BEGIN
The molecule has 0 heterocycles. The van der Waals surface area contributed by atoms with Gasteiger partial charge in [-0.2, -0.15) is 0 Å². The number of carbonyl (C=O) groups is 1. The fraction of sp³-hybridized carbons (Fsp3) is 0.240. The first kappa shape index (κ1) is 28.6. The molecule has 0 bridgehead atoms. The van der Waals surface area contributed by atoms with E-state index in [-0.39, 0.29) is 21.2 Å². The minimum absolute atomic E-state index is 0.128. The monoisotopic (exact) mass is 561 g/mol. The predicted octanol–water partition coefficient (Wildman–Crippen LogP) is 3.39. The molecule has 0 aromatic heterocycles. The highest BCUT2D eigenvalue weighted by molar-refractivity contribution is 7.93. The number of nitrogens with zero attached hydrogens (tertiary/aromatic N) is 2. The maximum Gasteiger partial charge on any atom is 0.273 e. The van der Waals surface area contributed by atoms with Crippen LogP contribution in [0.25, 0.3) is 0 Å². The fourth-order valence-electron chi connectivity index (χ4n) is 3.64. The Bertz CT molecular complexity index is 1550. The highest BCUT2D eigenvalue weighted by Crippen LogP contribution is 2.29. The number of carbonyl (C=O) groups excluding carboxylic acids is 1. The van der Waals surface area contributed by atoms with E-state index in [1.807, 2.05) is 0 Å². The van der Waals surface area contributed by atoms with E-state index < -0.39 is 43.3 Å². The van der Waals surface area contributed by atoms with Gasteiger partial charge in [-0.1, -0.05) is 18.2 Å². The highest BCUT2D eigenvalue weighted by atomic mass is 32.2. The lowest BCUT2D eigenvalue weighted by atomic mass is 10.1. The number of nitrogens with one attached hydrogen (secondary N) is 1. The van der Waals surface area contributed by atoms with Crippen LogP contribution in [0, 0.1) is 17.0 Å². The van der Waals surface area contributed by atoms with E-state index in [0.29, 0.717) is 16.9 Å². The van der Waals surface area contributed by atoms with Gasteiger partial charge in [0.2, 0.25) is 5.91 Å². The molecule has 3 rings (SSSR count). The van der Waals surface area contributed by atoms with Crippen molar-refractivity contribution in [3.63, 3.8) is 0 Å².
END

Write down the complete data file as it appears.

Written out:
The molecule has 0 heterocycles. The van der Waals surface area contributed by atoms with Gasteiger partial charge in [-0.2, -0.15) is 0 Å². The number of carbonyl (C=O) groups is 1. The fraction of sp³-hybridized carbons (Fsp3) is 0.240. The first kappa shape index (κ1) is 28.6. The molecule has 0 bridgehead atoms. The van der Waals surface area contributed by atoms with E-state index in [-0.39, 0.29) is 21.2 Å². The minimum absolute atomic E-state index is 0.128. The monoisotopic (exact) mass is 561 g/mol. The predicted octanol–water partition coefficient (Wildman–Crippen LogP) is 3.39. The molecule has 0 aromatic heterocycles. The highest BCUT2D eigenvalue weighted by molar-refractivity contribution is 7.93. The number of nitrogens with zero attached hydrogens (tertiary/aromatic N) is 2. The maximum Gasteiger partial charge on any atom is 0.273 e. The van der Waals surface area contributed by atoms with Crippen LogP contribution in [0.25, 0.3) is 0 Å². The fourth-order valence-electron chi connectivity index (χ4n) is 3.64. The Bertz CT molecular complexity index is 1550. The highest BCUT2D eigenvalue weighted by Crippen LogP contribution is 2.29. The number of carbonyl (C=O) groups excluding carboxylic acids is 1. The van der Waals surface area contributed by atoms with E-state index in [1.807, 2.05) is 0 Å². The van der Waals surface area contributed by atoms with E-state index < -0.39 is 43.3 Å². The van der Waals surface area contributed by atoms with Gasteiger partial charge in [-0.1, -0.05) is 18.2 Å². The highest BCUT2D eigenvalue weighted by atomic mass is 32.2. The lowest BCUT2D eigenvalue weighted by atomic mass is 10.1. The number of nitrogens with one attached hydrogen (secondary N) is 1. The van der Waals surface area contributed by atoms with Crippen LogP contribution in [0, 0.1) is 17.0 Å². The van der Waals surface area contributed by atoms with E-state index in [0.29, 0.717) is 16.9 Å². The van der Waals surface area contributed by atoms with Gasteiger partial charge in [0.2, 0.25) is 5.91 Å². The molecule has 3 rings (SSSR count). The van der Waals surface area contributed by atoms with Crippen molar-refractivity contribution in [3.63, 3.8) is 0 Å².